Friday, May 2, 2014

In honor of St Athanasius

I learned from Brandon that today is the Feast of St Athanasius. In celebration of his theological insight I will cite my favorite passage from On the Incarnation:

Man, who was created in God's image and in his possession of reason reflected the very Word Himself, was disappearing, and the work of God was being undone. The law of death, which followed from the Transgression, prevailed upon us, and from it there was no escape. The thing that was happening was in truth both monstrous and unfitting. It would, of course, have been unthinkable that God should go back upon His word and that man, having transgressed, should not die; but it was equally monstrous that beings which once had shared the nature of the Word should perish and turn back again into non-existence through corruption. It was unworthy of the goodness of God that creatures made by Him should be brought to nothing through the deceit wrought upon man by the devil; and it was supremely unfitting that the work of God in mankind should disappear, either through their own negligence or through the deceit of evil spirits. As, then, the creatures whom He had created reasonable, like the Word, were in fact perishing, and such noble works were on the road to ruin, what then was God, being Good, to do? Was He to let corruption and death have their way with them? In that case, what was the use of having made them in the beginning? Surely it would have been better never to have been created at all than, having been created, to be neglected and perish; and, besides that, such indifference to the ruin of His own work before His very eyes would argue not goodness in God but limitation, and that far more than if He had never created men at all. It was impossible, therefore, that God should leave man to be carried off by corruption, because it would be unfitting and unworthy of Himself (On the Incarnation, 6).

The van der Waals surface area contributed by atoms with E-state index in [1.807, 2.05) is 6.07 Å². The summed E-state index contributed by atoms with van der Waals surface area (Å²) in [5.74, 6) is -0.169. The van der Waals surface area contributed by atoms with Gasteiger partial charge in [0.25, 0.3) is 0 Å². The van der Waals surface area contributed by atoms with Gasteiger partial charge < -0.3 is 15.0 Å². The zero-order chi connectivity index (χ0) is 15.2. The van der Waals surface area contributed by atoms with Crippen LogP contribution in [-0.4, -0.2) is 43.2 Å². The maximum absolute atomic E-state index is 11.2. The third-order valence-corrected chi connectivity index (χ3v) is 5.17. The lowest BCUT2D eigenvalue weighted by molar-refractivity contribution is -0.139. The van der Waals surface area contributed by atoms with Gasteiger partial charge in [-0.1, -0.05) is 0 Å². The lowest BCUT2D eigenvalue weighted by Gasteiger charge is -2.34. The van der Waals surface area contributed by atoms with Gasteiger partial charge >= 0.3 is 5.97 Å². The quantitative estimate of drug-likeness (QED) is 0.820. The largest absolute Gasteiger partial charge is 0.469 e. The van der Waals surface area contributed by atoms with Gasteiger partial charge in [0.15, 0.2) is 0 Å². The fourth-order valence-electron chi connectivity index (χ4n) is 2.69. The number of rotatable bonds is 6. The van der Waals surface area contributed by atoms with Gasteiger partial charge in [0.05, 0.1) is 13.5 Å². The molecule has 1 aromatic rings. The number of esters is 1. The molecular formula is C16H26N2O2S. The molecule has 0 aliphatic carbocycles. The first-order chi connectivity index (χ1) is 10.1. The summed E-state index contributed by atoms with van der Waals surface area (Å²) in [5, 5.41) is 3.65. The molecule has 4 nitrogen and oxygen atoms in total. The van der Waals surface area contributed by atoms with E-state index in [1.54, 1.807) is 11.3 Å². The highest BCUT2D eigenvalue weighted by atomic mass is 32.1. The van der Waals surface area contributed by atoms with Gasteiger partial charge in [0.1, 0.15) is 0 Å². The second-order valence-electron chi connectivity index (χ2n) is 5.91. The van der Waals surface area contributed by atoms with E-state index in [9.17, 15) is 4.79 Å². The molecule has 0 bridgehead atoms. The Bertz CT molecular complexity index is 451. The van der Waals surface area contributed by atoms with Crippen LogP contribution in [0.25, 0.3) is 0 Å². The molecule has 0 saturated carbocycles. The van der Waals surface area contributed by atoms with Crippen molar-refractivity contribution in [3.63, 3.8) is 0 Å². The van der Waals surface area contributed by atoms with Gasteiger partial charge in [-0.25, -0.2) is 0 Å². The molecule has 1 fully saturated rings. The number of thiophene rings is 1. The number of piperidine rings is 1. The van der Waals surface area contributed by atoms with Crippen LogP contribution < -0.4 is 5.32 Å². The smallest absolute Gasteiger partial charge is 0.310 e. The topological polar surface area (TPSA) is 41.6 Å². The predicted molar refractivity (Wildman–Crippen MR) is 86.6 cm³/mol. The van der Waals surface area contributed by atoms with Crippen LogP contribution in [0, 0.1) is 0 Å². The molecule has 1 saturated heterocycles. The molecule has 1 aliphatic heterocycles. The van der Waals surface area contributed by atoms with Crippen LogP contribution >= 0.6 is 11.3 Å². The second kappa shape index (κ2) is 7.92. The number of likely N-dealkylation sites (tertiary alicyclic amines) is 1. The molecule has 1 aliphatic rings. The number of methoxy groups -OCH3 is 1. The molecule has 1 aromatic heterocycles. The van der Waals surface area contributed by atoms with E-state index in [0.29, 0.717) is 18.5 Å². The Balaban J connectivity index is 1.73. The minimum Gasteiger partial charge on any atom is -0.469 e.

This is a critically important insight that has proven to be theological fruitful in the utmost for me: that God is a good creator, and consequently is concerned with the existence and health of all of his creation as such. In contradistinction to so many Augustinians who evidently don't suppose that God has any obligations or ultimate concerns for his creatures as such, since after all some of them are not elected to be saved but instead are damned forever, Athanasius insists it is beneath God's goodness and worthiness as Creator of all to allow that what he creates go to waste. Importantly for Athanasius, this holds true regardless of whether the creatures themselves set themselves on the path to destruction voluntarily, or whether they are deceived by another. They are creatures all the same, and God as good creator does not allow them to be undone.

Obviously this theological insight is greatly important to the universalist, who would insist on the same line of reasoning even as it concerns hell. Whether Athanasius was a universalist certainly isn't explicit. At the end of On the Incarnation he notes that "for those that practice evil [there will be] outer darkness and the eternal fire," but here is merely following the biblical language without making explicit any further, more sophisticated interpretation of what that may mean. On the other hand, he regularly refers to God and Christ as the "common savior of all," and his line of reasoning here quoted certainly lends itself to universalist conclusions as well.